“Light a candle”

Who among us doesn’t love the traditional folk styles of Peter, Paul and Mary, a group synonymous with modern American folk music itself. The lyrics commemorate the Maccabees’ struggle for liberation from tyranny, but were written by Peter Yarrow as a pacifist response to the Lebanon War in 1982. The lyrics are meaningful and the melody, as you would expect, grim. but beautiful. The chorus is reminiscent of “Do No Go Gentle Into That Good Night” by Dylan Thomas.

Don’t let the light go out! / It’s been going on for so many years! / Don’t let the light go out! / Let it shine through our hope and our tears.

“Practicing Jew”

While Joshua Nelson’s soulful “Observing Jew” is not expressly a Hanukkah song, more people need to know about the “Prince of the Kosher Gospel” and it is as good a song as any. other ! Combining the tradition of American gospel music with his own Jewish heritage, Nelson’s powerful voice, incredible talent and respect for music and the Jewish faith is an incredible way to celebrate Chanukah. (Associated with a latke? Perfection.) It is also an important example of black representation within the Jewish community, both for black Jewish children and for all Jewish children to see that their religious heritage covers cultures, continents and races.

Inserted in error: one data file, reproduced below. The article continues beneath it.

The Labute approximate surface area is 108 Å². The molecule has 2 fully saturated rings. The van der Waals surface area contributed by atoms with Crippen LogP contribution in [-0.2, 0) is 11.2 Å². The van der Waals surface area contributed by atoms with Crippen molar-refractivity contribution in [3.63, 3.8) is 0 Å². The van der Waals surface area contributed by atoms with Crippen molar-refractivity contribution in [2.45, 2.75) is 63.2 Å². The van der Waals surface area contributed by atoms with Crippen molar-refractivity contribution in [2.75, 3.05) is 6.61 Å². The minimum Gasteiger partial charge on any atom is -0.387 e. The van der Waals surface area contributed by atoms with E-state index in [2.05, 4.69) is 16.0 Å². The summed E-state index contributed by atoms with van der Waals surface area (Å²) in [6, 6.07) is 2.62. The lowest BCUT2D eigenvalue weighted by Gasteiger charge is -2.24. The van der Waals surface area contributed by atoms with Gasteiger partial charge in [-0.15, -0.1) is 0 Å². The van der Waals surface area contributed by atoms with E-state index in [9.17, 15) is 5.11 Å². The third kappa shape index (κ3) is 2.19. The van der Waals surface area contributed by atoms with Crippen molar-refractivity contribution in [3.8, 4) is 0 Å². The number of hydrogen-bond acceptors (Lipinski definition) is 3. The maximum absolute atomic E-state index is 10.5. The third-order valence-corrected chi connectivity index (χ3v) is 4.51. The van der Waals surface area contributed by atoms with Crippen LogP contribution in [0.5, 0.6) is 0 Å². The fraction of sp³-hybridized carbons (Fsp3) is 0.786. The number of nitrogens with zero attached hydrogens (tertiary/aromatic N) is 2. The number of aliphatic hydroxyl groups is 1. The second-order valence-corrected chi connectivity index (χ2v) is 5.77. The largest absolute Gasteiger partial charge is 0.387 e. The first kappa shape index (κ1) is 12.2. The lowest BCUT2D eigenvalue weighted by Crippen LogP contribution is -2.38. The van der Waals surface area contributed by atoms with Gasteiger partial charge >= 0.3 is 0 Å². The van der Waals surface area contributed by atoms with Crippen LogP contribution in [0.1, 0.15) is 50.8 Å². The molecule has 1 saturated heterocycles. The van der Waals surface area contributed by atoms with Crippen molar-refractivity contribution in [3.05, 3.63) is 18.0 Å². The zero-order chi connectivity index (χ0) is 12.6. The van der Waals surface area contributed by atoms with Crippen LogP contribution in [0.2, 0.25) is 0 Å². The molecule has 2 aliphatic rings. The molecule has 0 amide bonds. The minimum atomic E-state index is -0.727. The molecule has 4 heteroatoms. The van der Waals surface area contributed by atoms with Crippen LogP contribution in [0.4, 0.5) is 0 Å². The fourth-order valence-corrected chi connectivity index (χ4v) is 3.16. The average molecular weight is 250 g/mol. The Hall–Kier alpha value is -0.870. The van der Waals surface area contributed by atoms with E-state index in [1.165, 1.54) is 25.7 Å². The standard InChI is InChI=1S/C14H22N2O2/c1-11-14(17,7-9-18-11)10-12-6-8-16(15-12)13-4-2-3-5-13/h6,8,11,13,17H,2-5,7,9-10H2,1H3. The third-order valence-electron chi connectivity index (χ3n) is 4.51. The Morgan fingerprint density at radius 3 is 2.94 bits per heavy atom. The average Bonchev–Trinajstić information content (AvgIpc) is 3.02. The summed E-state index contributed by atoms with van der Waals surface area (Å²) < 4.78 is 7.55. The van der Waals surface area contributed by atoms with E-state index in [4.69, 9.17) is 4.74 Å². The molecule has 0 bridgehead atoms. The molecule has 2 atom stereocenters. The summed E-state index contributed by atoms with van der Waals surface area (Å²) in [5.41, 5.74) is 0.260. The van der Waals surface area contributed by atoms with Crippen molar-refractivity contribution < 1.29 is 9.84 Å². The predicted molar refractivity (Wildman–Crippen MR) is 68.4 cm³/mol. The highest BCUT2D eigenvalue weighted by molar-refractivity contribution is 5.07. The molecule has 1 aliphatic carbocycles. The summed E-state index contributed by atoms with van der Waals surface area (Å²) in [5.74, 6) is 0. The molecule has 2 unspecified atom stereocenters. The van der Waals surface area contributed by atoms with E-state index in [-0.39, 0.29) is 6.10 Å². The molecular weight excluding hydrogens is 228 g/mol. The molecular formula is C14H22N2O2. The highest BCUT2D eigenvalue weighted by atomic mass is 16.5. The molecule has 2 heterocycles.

“Miracle”

It’s a rare song that’s cheeky, sweet, and absolutely slap in the face. Mixing reggae, rap and pop (a kind of Matisyahu thing), “Miracle” is an ode to the party which reminds the celebrants that “these rites keep me straight / Bless me to the highest with your miracle”.

The video is also fun and definitely worth watching. In it, Matisyahu (sometimes dancing in a Santa Claus costume) finds himself in the company of Hanukkah villain Antiochus, who tempts him with a party and “chocolate stuff” (“I love chocolate stuff! “) Before the noble hero and warrior of Hanukkah, Matisyahu (” I am too Matisyahu! Reminds him that Antiochus is the enemy. Then they all go head to head in a hockey game. Naturally.

“Happy Happy Hanukkah”

The song was originally written by none other than Woody Guthrie. Although not Jewish himself, his wife was, and he wrote this song with her and their children (including folk singer Arlo Guthrie) and the Jewish community in mind. (Honestly, it’s kind of a fun juxtaposition to the fact that so many Christmas carols were written by Jews!)

This version of The Klezmatics captures the cheerful spirit of the holidays. Not only is it really fun and easy to sing (kids will enjoy the counting and counting aspect), but it draws inspiration from American folk traditions as well as klezmer.